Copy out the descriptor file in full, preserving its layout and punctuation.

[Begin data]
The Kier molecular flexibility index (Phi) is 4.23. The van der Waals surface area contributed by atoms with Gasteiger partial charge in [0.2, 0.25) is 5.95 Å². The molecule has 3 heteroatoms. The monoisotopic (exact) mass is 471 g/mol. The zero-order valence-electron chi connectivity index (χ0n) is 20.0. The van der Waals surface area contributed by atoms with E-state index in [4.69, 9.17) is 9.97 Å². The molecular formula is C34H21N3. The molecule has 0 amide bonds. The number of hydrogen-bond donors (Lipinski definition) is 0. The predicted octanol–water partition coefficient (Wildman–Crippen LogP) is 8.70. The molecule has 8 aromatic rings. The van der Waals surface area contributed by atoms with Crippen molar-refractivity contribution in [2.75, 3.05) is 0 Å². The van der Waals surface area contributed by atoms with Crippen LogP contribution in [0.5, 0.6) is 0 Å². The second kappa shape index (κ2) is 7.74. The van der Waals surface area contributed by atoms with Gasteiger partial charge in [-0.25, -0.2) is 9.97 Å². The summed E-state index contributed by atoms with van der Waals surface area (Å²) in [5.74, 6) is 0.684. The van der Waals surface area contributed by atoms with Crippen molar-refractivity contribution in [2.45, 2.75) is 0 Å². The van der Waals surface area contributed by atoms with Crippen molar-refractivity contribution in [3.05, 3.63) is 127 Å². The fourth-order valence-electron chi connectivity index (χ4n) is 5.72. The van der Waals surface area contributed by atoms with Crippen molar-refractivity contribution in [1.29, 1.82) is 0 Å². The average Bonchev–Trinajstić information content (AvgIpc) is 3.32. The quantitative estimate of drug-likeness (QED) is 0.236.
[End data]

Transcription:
The Kier molecular flexibility index (Phi) is 4.23. The van der Waals surface area contributed by atoms with Gasteiger partial charge in [0.2, 0.25) is 5.95 Å². The molecule has 3 heteroatoms. The monoisotopic (exact) mass is 471 g/mol. The zero-order valence-electron chi connectivity index (χ0n) is 20.0. The van der Waals surface area contributed by atoms with E-state index in [4.69, 9.17) is 9.97 Å². The molecular formula is C34H21N3. The molecule has 0 amide bonds. The number of hydrogen-bond donors (Lipinski definition) is 0. The predicted octanol–water partition coefficient (Wildman–Crippen LogP) is 8.70. The molecule has 8 aromatic rings. The van der Waals surface area contributed by atoms with Crippen molar-refractivity contribution in [2.75, 3.05) is 0 Å². The van der Waals surface area contributed by atoms with Crippen LogP contribution in [0.5, 0.6) is 0 Å². The second kappa shape index (κ2) is 7.74. The van der Waals surface area contributed by atoms with Gasteiger partial charge in [-0.25, -0.2) is 9.97 Å². The summed E-state index contributed by atoms with van der Waals surface area (Å²) in [5.74, 6) is 0.684. The van der Waals surface area contributed by atoms with Crippen molar-refractivity contribution in [2.45, 2.75) is 0 Å². The van der Waals surface area contributed by atoms with Crippen molar-refractivity contribution in [3.05, 3.63) is 127 Å². The fourth-order valence-electron chi connectivity index (χ4n) is 5.72. The van der Waals surface area contributed by atoms with Crippen molar-refractivity contribution in [1.29, 1.82) is 0 Å². The average Bonchev–Trinajstić information content (AvgIpc) is 3.32. The quantitative estimate of drug-likeness (QED) is 0.236.